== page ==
“Thanks in part to these new Republican laws – Democratic voter registration has been absolutely devastated in Florida heading into the 2012 election.”
Republicans have been trying to do everything they can to disenfranchise democratic leaning voters or to put it another way – anyone who isn’t white. Governor Rick Scott (R-FL) has pushed through legislation to limit early voting, require state based ID’s to vote, make it nearly impossible for organizations to register voters and purge eligible voters of their right to vote. The Republican party is once AGAIN trying to steal the election.
And that means Floridians are going to have to pay attention and take it upon themselves to register. Even though organizations can now register voters thanks to this judge’s ruling … Republicans were able to halt registration for a year now. How many people do you think would have registered if the Republican party hadn’t tried to push this unconstitutional law through?
Presently – the Department of Justice is in court suing over Governor Rick Scott’s purge list which has already been found to be 98.4% eligible voters. If you don’t know about that lawsuit – you can read that HERE.
Federal Judge Robert L. Hinkle issued an order HERE:
The plaintiffs and defendants now have moved jointly for entry of a permanent injunction resolving all issues among all parties, that is, for entry of a final judgment. The four individuals who sought leave to intervene have filed nothing in response to the motion; they have not tendered an amicus brief or sought leave to do so. The deadline for taking any such action has passed. The motion for entry of a permanent injunction is unopposed and should be granted, consistently with the analysis set out in the order granting a preliminary injunction.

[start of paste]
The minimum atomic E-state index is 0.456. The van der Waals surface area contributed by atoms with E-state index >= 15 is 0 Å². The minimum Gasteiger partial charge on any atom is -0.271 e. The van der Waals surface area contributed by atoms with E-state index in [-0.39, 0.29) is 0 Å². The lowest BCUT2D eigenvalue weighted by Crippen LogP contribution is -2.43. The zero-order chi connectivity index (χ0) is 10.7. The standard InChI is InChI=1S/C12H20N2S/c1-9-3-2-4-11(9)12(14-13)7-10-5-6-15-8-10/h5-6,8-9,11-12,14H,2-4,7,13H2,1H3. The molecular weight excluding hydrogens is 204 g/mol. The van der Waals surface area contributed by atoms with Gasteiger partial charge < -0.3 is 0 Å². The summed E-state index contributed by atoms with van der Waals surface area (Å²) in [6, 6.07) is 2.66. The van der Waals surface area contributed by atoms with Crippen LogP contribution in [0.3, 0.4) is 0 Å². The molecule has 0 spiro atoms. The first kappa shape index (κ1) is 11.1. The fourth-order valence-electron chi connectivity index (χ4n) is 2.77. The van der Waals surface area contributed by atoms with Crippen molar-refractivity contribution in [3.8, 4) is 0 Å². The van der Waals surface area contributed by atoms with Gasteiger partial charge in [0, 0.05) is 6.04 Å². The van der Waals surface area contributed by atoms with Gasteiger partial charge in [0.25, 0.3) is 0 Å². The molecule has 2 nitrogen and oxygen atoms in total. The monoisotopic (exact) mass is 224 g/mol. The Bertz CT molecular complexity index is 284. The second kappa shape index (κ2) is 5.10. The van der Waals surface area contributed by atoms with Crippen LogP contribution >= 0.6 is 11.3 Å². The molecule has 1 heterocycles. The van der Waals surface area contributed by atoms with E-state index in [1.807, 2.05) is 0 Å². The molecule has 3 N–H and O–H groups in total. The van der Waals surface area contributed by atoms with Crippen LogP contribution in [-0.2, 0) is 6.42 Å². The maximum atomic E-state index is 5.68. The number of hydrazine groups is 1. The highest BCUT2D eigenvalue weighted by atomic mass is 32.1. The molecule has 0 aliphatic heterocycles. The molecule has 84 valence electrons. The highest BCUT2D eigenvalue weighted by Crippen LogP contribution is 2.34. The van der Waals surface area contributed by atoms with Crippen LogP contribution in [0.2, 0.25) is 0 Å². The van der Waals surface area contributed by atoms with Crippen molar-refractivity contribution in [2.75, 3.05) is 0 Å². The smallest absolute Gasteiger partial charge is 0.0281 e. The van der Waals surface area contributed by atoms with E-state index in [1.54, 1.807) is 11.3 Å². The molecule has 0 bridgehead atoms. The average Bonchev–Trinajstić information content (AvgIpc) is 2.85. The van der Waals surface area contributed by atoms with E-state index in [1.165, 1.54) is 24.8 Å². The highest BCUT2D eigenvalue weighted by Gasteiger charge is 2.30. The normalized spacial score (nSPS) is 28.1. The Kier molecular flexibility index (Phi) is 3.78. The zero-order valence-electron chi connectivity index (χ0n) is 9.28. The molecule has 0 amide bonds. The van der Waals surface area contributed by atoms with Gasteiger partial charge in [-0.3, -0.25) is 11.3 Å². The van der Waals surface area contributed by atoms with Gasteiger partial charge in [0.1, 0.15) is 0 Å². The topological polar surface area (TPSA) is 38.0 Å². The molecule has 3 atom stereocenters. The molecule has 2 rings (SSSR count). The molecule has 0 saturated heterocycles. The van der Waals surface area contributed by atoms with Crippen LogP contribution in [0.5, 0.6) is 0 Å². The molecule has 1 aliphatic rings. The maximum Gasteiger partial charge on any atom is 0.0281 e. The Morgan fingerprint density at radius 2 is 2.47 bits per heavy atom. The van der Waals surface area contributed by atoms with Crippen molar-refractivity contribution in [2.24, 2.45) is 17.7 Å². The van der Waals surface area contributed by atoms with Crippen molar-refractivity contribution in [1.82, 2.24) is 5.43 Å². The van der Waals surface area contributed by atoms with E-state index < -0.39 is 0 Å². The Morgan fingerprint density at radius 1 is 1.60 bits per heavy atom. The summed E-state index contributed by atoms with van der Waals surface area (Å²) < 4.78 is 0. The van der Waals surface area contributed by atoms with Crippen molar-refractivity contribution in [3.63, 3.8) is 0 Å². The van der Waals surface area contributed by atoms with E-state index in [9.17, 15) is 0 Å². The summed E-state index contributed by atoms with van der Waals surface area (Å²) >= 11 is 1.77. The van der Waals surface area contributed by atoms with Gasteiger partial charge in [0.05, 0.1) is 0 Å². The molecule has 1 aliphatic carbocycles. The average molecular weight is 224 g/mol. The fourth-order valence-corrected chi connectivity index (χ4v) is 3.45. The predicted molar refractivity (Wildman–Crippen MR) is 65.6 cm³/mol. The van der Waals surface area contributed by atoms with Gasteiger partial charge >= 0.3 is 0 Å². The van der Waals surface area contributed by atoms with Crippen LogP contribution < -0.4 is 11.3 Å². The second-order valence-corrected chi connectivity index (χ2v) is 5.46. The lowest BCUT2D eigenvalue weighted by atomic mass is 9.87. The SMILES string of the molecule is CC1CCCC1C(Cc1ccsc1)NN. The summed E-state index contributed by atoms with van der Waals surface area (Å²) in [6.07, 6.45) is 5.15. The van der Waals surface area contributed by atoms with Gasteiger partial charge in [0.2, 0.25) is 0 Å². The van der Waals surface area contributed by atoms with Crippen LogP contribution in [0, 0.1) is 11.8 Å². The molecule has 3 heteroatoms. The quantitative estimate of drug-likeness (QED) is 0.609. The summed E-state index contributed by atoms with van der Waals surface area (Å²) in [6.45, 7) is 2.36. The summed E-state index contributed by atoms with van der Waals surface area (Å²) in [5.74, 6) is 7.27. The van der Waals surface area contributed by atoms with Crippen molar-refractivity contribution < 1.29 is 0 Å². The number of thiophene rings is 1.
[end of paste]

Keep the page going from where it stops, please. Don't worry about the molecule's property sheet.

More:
A district court ordinarily cannot enter a final judgment—even an unopposed final judgment—while the appeal of a preliminary injunction is pending. But a district court can enter an order indicating that it will enter the unopposed final judgment if the Court of Appeals remands for that purpose or the appeal is dismissed.
In other words – Florida Republicans who tried to prevent voter registration didn’t EVEN TRY to fight this final federal case. They simply forced the case to go on for as many days as they could physically force it for political gain.
The original ruling from Judge Hinkle presented a temporary injunction on the Republican Florida block the vote law which you can find HERE; his original comments were pretty brutal:
Even so, the state has little if any legitimate interest in setting the deadline at 48 hours. The short deadline, coupled with substantial penalties for noncompliance, make voter-registration drives a risky business. If the goal is to discourage voter-registration drives and thus also to make it harder for new voters to register, the 48-hour deadline may succeed. But if the goal is to further the state’s legitimate interests without unduly burdening the rights of voters and voter-registration organizations, 48 hours is a bad choice.